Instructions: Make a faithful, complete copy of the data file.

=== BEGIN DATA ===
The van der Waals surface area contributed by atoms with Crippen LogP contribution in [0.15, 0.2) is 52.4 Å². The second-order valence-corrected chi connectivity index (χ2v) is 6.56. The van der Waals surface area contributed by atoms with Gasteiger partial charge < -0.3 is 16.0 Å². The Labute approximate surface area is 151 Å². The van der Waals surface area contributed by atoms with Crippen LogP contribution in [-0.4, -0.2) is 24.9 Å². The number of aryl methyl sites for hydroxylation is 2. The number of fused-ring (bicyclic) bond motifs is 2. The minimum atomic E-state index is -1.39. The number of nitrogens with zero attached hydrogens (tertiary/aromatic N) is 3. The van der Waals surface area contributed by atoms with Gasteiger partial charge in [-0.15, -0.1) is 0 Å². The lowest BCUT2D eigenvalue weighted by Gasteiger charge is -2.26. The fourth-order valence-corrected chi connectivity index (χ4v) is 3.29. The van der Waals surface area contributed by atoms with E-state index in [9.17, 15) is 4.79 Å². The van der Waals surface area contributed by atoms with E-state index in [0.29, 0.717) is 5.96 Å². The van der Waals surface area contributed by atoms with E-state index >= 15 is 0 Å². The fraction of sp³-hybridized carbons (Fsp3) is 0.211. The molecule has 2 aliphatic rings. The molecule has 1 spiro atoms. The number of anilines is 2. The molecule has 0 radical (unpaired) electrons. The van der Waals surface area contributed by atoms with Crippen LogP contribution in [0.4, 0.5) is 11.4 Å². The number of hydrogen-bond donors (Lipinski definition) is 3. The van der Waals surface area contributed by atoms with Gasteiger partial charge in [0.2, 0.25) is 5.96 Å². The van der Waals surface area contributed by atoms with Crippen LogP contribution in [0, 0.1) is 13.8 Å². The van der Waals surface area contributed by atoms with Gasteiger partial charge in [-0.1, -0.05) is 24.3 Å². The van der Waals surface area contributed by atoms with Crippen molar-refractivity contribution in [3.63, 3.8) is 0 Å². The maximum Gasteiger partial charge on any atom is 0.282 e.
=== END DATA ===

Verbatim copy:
The van der Waals surface area contributed by atoms with Crippen LogP contribution in [0.15, 0.2) is 52.4 Å². The second-order valence-corrected chi connectivity index (χ2v) is 6.56. The van der Waals surface area contributed by atoms with Gasteiger partial charge < -0.3 is 16.0 Å². The Labute approximate surface area is 151 Å². The van der Waals surface area contributed by atoms with Crippen LogP contribution in [-0.4, -0.2) is 24.9 Å². The number of aryl methyl sites for hydroxylation is 2. The number of fused-ring (bicyclic) bond motifs is 2. The minimum atomic E-state index is -1.39. The number of nitrogens with zero attached hydrogens (tertiary/aromatic N) is 3. The van der Waals surface area contributed by atoms with Gasteiger partial charge in [-0.15, -0.1) is 0 Å². The lowest BCUT2D eigenvalue weighted by Gasteiger charge is -2.26. The fourth-order valence-corrected chi connectivity index (χ4v) is 3.29. The van der Waals surface area contributed by atoms with E-state index in [9.17, 15) is 4.79 Å². The van der Waals surface area contributed by atoms with E-state index in [0.29, 0.717) is 5.96 Å². The van der Waals surface area contributed by atoms with E-state index >= 15 is 0 Å². The fraction of sp³-hybridized carbons (Fsp3) is 0.211. The molecule has 2 aliphatic rings. The molecule has 1 spiro atoms. The number of anilines is 2. The molecule has 0 radical (unpaired) electrons. The van der Waals surface area contributed by atoms with Crippen LogP contribution in [0.4, 0.5) is 11.4 Å². The number of hydrogen-bond donors (Lipinski definition) is 3. The van der Waals surface area contributed by atoms with Gasteiger partial charge in [0.2, 0.25) is 5.96 Å². The van der Waals surface area contributed by atoms with Crippen LogP contribution in [0, 0.1) is 13.8 Å². The van der Waals surface area contributed by atoms with Gasteiger partial charge in [-0.1, -0.05) is 24.3 Å². The van der Waals surface area contributed by atoms with Crippen molar-refractivity contribution in [3.63, 3.8) is 0 Å². The maximum Gasteiger partial charge on any atom is 0.282 e.